This walnut candle box was one of the first projects I built as a student at NBSS and we still use it today. I’ve seen similar boxes for sale at Colonial Williamsburg (Prentis Store) and various Shaker Villages, so even in our modern times there is apparently still some demand for candle boxes. Learn about some of the details you can apply to your own shop built version. You can read more about it here.
What do you do when you need a very long bolt? Most hardware stores only stock bolts up to about 10″ or 12″ in the sizes most woodworkers use — 1/4″, 5/16″, 3/8″ and 1/2″ diameter.
Time to break out the bolt stretcher?
Assuming you don’t have such a mythical machine you can make your own longer bolts.
Start with some threaded rod and appropriately sized nuts…
File off any paint and machine/mill marks from the end of the threaded rod.
TIP:Place a nut a 1/2 in or so down onto the threaded rod before filing. Once you finish your filing you can remove the nut, and in the process will clean out the top threads which may have been deformed by the filing. Use should also use this technique when cutting threaded rod or bolts.
Why do I need such a long bolt?
In this case, I am building a workbench with a shoulder vise — this bolt helps make sure the massive vise screw does not blow out the wood joinery.
From Tage Frid Teaches Woodworking Volume 3 he suggest brazing a nut onto the end of a threaded rod, so I figured I’d give that a shot…
Time to break out the Mapp + Oxygen cutting/welding/brazing torch and some brazing rod which works much like solder. (Make sure you work in a well ventilated space and take all necessary safety precautions). Clean the mating surfaces and apply flux, then braze the nut to the threaded rod.
Once it cools down you can file off any excess and use this newly made bolt. I’m no expert on welding, but the amount of hardware, time, and cleanup seemed excessive. Even with some filing, wire brush work and then some polishing I was not happy with the result — this end of the bolt would be visible in the finished bench. The coloring was off and now the nut looked a little off.
Is there another way?
I thought back to my days working on my Mustang and old F-150 and a remembered good old Locktite Red Threadlocker 271.
This little tube packs a heck of a grip. You apply some threadlocker on the threads and inside of the nut, put them together and let it cure for 24 hours. You would need to exceed 500 degrees F and 245 ft/lbs of torque in order to break the bond — so in other words, plenty of strength for my use.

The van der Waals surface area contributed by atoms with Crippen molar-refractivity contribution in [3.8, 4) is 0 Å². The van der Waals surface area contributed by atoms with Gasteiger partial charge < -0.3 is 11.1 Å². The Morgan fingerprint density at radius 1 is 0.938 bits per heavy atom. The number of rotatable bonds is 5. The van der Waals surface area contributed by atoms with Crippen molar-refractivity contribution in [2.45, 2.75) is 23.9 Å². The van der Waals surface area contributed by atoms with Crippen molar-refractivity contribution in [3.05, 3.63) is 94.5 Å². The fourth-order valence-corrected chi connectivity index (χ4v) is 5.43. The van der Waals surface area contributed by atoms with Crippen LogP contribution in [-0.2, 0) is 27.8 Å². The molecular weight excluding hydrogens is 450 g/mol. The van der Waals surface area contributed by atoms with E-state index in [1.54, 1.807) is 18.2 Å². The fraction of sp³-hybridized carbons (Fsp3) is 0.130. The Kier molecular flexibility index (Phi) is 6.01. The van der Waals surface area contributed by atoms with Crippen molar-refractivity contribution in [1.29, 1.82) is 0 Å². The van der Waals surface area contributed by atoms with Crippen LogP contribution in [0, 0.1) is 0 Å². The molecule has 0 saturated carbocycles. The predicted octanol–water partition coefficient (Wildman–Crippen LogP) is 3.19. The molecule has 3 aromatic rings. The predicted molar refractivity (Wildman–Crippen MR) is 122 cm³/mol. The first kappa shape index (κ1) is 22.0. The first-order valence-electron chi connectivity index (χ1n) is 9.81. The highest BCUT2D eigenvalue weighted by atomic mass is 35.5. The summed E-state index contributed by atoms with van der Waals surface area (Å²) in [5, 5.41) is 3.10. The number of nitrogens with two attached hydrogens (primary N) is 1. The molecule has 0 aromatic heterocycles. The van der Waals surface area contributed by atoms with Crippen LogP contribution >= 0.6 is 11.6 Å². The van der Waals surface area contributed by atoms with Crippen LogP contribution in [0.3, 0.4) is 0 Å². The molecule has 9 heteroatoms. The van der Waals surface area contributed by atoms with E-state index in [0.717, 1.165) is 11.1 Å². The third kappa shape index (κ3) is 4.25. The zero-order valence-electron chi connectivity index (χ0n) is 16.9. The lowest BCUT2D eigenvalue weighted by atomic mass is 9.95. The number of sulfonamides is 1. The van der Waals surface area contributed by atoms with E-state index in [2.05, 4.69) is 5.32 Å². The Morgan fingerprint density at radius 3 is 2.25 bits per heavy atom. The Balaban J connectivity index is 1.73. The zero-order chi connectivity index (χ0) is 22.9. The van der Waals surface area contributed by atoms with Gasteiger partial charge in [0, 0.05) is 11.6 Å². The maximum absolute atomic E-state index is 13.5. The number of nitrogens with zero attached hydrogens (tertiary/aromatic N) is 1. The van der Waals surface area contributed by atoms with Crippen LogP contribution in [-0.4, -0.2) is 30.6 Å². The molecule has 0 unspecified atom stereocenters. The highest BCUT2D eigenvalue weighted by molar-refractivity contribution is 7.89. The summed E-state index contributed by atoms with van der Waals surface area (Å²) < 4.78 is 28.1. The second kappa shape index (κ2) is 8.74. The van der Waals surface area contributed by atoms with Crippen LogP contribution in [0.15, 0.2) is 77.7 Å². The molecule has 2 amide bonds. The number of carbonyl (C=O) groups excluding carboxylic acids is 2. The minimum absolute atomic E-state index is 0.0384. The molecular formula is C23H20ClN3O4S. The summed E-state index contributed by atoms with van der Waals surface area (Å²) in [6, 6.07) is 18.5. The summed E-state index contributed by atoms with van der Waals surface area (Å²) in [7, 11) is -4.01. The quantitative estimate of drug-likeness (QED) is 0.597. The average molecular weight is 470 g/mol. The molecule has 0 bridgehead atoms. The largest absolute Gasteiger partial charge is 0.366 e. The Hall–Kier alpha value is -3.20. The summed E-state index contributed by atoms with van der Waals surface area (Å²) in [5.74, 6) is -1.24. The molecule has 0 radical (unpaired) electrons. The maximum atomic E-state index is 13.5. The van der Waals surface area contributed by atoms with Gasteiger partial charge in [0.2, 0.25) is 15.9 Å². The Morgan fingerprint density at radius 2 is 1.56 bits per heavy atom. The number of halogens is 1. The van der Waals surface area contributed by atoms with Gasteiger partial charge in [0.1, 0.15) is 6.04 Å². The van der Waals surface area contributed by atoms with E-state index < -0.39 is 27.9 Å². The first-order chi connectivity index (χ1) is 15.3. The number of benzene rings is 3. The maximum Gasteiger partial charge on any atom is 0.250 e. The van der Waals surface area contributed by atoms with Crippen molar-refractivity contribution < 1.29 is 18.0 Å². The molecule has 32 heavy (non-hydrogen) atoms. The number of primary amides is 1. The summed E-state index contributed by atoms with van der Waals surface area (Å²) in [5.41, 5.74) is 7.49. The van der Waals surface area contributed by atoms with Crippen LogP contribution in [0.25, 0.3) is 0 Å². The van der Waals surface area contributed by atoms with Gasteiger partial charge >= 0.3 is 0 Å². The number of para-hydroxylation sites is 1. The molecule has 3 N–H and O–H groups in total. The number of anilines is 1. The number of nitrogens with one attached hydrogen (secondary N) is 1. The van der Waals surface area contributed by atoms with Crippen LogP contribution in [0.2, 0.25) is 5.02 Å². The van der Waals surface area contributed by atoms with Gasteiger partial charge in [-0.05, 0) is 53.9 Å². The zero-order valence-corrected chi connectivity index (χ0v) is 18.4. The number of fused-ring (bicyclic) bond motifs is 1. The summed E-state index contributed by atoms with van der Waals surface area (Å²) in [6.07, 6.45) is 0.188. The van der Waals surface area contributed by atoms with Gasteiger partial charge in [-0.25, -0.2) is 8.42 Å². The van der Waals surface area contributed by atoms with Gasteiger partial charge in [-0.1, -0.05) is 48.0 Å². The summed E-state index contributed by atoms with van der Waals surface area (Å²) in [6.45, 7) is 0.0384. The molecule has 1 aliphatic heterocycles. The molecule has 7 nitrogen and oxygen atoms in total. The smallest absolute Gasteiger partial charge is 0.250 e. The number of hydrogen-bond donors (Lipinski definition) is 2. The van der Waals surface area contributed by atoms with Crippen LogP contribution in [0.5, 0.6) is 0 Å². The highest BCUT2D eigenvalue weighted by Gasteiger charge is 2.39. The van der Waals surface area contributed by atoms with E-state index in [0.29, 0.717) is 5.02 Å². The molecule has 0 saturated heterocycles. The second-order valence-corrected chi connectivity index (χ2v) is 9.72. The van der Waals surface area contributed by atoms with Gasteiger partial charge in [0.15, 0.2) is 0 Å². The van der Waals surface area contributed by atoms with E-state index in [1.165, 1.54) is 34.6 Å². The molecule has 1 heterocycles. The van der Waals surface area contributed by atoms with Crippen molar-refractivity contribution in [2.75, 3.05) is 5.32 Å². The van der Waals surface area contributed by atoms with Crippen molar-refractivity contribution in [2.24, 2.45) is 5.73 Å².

Once cured I cut the bolt to length, filed off the hacksaw marks and cleaned up the leading threads using the tip above.
Now I have a nice custom sized bolt ready to go. If the need arises I hope you’ll give these techniques a try. If you do, let me know in the comments.
After living with my new hewing bench for a few weeks I finally got around to using the other half of the log. I’m glad things worked out this way as I made some modest improvements based on our time together.
The original bench was fairly solid — it could hold me standing on it and didn’t bounce around when I would strike it in a downward motion — but when I’d do something heavy and lateral I could feel what felt like a tiny bit of flex in the the legs.
At the time I ripped down a 2×3 to make the legs roughly sized to the 1″ ship auger bit which was the largest I had on hand, but I worried about the 1-1/8″ legs being too spindly. The mental image of the legs being too spindly haunted me, so for this second time out I decided to rectify that issue.
Thicker legs (1-1/2″ square) with a more pronounced shoulders (this way the legs don’t add to any unnecessary wedging/splitting pressure and no matter how much hammering takes place on top of the bench the legs are maxed out in how deep they will go into the top of the bench)